The showdown between some of the Miami area's largest malls and a new one that would dwarf them all may hinge on whether county commissioners deny tax subsidies that American Dream Miami has not requested — at least not publicly.
A lobbying group formed by the owners of the Dolphin Mall, Bayside Marketplace and other major Miami retailers lost the first round Tuesday when a Miami-Dade panel unanimously recommended a development agreement for the American Dream project that is silent on public money going into the $3 billion retail theme park. The project would bring the country's largest shopping destination to undeveloped land in Northwest Miami-Dade.
But the real showdown looms before the County Commission, which is set to vote on the project on May 17. In past meetings, commissioners have said they want no public dollars spent on the Miami version of Minnesota’s Mall of America, Triple Five's most famous development.
The project's lobbyist won't comment on whether Triple Five will ultimately ask for some form of public money. But Mayor Carlos Gimenez said they did so privately several years ago. And a bill in Tallahassee was flagged by the county attorney's office as one designed to let American Dream Miami recoup some of its property-tax revenues through a special district that could be formed around the sprawling retail theme park.
Eager to head off construction of a mega-mall that expects 30 million visitors a year, rival malls see the issue of public dollars as a way to scramble Triple Five's extensively negotiated development deal with the Gimenez administration and inject a restriction that would bar American Dream from seeking financial help from county government in the future.
"We think part of a level playing field means that American Dream shouldn't get public money that wasn't made available to current taxpayer malls like Dadeland, Dolphin Mall and International Mall," said Jeffrey Bercow, the lawyer and lobbyist who represents the group formed by the mall owners to fight American Dream.
Triple Five needs a change in the county's land-use rules to move forward with its development partner, The Graham Cos., which requested its own set of approvals to build a 300-acre commercial and residential project just south of American Dream. The proposals include no request for public subsidies, though American Dream representatives did seek them in private meetings as they began pursuing the Miami-Dade project three or four years ago, according to past comments by Gimenez.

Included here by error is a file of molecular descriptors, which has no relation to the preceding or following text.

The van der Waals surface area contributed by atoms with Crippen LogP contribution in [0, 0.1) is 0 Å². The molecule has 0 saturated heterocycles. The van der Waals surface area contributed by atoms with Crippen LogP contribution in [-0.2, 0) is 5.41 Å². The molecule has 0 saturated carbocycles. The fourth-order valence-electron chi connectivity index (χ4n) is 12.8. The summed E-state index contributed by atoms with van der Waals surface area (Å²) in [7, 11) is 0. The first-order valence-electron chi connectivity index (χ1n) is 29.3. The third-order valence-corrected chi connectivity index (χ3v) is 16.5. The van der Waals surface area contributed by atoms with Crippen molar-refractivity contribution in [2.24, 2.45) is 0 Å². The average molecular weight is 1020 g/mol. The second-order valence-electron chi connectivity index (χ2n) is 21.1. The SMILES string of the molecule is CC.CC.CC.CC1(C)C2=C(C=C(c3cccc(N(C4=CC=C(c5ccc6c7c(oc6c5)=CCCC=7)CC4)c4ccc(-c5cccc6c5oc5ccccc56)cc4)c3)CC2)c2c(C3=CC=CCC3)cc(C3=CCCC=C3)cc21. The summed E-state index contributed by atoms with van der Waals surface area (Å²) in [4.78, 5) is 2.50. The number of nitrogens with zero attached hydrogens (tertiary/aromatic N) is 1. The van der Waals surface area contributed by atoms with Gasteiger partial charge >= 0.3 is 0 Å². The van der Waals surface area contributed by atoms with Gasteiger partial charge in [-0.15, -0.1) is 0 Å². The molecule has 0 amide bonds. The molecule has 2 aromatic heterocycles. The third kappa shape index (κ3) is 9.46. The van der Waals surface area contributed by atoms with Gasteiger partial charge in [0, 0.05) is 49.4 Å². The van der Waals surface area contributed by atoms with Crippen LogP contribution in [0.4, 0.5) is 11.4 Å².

At Tuesday's meeting before Miami-Dade's Development Impact Committee, a collection of county staffers who review major construction projects, Triple Five said it would be improper to invent a public-funds restriction just for American Dream.
"It has not been attached to anybody else's agreement or application that I've been involved with in the 30-plus years that I've been involved in the public process of zoning and land-use planning in Miami-Dade County," said Miguel Diaz de la Portilla, the Triple Five lawyer and lobbyist who used to sit on the County Commission.
The appearances before the obscure Development Impact Committee offered a preview of the high-stakes confrontation looming next month when both sides are expecting a fight on the public-funds question for the nearly 200-acre development where I-75 meets the Florida Turnpike near Miami Lakes and Hialeah.
Diaz de la Portilla branded the existing malls' request for a funding restriction as a blatant example of big businesses trying to thwart competition from a project so large it's boasting of creating more than 14,000 permanent jobs at a shopping theme park that's supposed to have its own ski slope, submarine lake and artificial beach.
"This is far from wanting a level playing field," Diaz de la Portilla said of the mall group's demand on a subsidy ban. "That is intended to be a poison pill, that is intended to be an unequal playing field."
Triple Five's economic-impact study said most of the American Dream jobs would be in retail and hospitality, with about 60 percent of the permanent workers earning less than $25,000 a year. The study predicted about 23,000 jobs would be created to build the project, and about 15,000 people would work there once it opened. It would be the largest private employer in Miami-Dade. Triple Five predicts roughly 30 million visitors a year.
In early meetings with Triple Five representatives before details of the project were unveiled in 2015, Gimenez said the Canadian company did press for public dollars. Gimenez said those requests were rejected.
In 2016, a Florida bill sponsored by Diaz de la Portilla while he was in the Senate would have authorized special taxing districts to let large projects like American Dream recoup some of their property taxes to pay for some development costs. The bill didn't pass.
A legislative summary prepared by Miami-Dade's county attorney's office said the bill's "language is targeted at the proposed megamall in Northwest Miami-Dade." At the time, Diaz de la Portilla said the taxing-district portion of the bill came from another lawmaker and wasn't his creation. He denied the language was designed to help his client, Triple Five.
In an interview after Tuesday's hearing, Diaz de la Portilla declined to answer questions about whether Triple Five ultimately wants government help in financing a project he called "the greatest job-development application in the history of Miami-Dade County."
"All we have is a development agreement," said Diaz de la Portilla, whose brother, Alex, is running for a vacant seat on the Miami-Dade commission. "All we have is a zoning application. Period and end of story."
By Douglas Hanks